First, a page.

603. Tara Springett

Tara SpringettFrom her teenage years onwards Tara has been deeply interested in personal growth and self-development and has dedicated her life to this quest.

Tara holds an M.A. in Education and has post-graduate qualifications in gestalt therapy, body awareness therapy, and transpersonal therapy. She is a fully qualified and licensed psychotherapist and counselor. Tara has worked as a drug counselor, counselor for adolescents, and general psychotherapist since 1988.

Tara has been a dedicated Buddhist practitioner since 1986. In 1997 she received encouragement from her Buddhist teacher Rigdzin Shikpo to teach meditation to others. In 2002 her Buddhist teacher Venerable Garchen Rinpoche also encouraged her to teach.

Tara has since taught ongoing meditation groups and combines Buddhist wisdom and her experience in counseling when assisting her clients with their personal growth, self-development, and improvement.

Since 2011 Tara has specialized in helping people suffering from kundalini syndrome.

Tara is the author of several self-help books. She has been featured in numerous publications and has appeared on various radio and television shows in Europe and the US. Tara is a regular contributor to beliefnet.com.

Tara (born 1960) lives in the beautiful countryside of Devon in England where she also works in her private counseling (Skype) practice together with her husband Nigel. In her free time, Tara loves to walk in nature, visit old-fashioned English tea rooms, and lavish many hours of work on her flower garden.

Websites

Books

Some points covered in this conversation:

  • Kundalini can be scary if you don’t know what it is: consciousness expansion.
  • ‘Higher consciousness healing’ to facilitate the process of kundalini awakening.
  • Kriyas (involuntary movements) may happen in the beginning phase of kundalini awakening. We shouldn’t repress or encourage them.
  • Traumas get stored in specific parts of the body. The physical body is permeated by an energy body, in which we feel our thoughts and emotions, including our ‘unconscious’ thoughts.
  • How different traumas reside in different chakras.
  • Kundalini is a subtle psycho-spiritual process.
  • Four levels of spiritual practice.
  • For balanced development, it’s important to continue working with the chakras, particularly the lower ones, even after reaching a high state of consciousness.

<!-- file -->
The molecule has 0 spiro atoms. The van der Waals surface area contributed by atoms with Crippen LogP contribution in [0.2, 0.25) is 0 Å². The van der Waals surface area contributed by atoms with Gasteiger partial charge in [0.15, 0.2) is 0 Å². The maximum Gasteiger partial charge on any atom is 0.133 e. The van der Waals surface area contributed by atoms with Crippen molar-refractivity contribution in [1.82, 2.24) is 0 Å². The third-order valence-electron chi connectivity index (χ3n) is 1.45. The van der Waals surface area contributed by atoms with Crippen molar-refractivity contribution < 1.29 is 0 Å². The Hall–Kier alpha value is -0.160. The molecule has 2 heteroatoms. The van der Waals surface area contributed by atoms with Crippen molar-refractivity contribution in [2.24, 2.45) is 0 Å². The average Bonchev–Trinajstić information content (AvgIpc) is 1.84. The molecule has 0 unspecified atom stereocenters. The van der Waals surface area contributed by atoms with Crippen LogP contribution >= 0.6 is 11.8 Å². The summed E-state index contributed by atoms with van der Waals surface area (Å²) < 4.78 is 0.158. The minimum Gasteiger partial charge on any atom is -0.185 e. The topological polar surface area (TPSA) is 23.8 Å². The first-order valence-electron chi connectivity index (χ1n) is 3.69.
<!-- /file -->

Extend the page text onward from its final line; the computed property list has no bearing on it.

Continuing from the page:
• The importance of infusing bliss into all the chakras and purging them of negativity.
  • The foundational importance of morality and ‘loving kindnesses.’
  • Being authentic and honest, even if the world doesn’t appreciate it.
  • According to Buddhism, evolution continues on subtler levels after enlightenment.
  • Deification in Tibetan Buddhism.
  • Mental health issues and kundalini symptoms can coexist.
  • Kundalini awakenings are always accompanied by a strong spiritual motivation.
  • The importance of regular routines.
  • It’s extremely rare for kundalini to cause mental health issues, and only then if one has a disposition for that.
  • Psychedelic drugs can cause problematic kundalini awakenings.
  • The importance of preparedness before pursuing advanced teachings.
  • Love and forgiveness indicate you’re on the right path.
  • Profound inner changes usually result in corresponding changes in outer life.
  •  A ‘tantric relationship’ can accelerate your mutual development.
  • Long retreats vs. daily practice.
  • The middle path between extremes: surrender vs. control, caution vs. trust, rational thinking vs. intuition, judging vs. accepting.
  • Kundalini awakenings are conducive to good health.
  • A kundalini awakening begun in a past life can continue in this one.
  • Nine stages of consciousness.

Discussion of this interview in the BatGap Community Facebook Group.

Interview recorded June 19, 2021.

Video and audio below. Audio also available as a Podcast.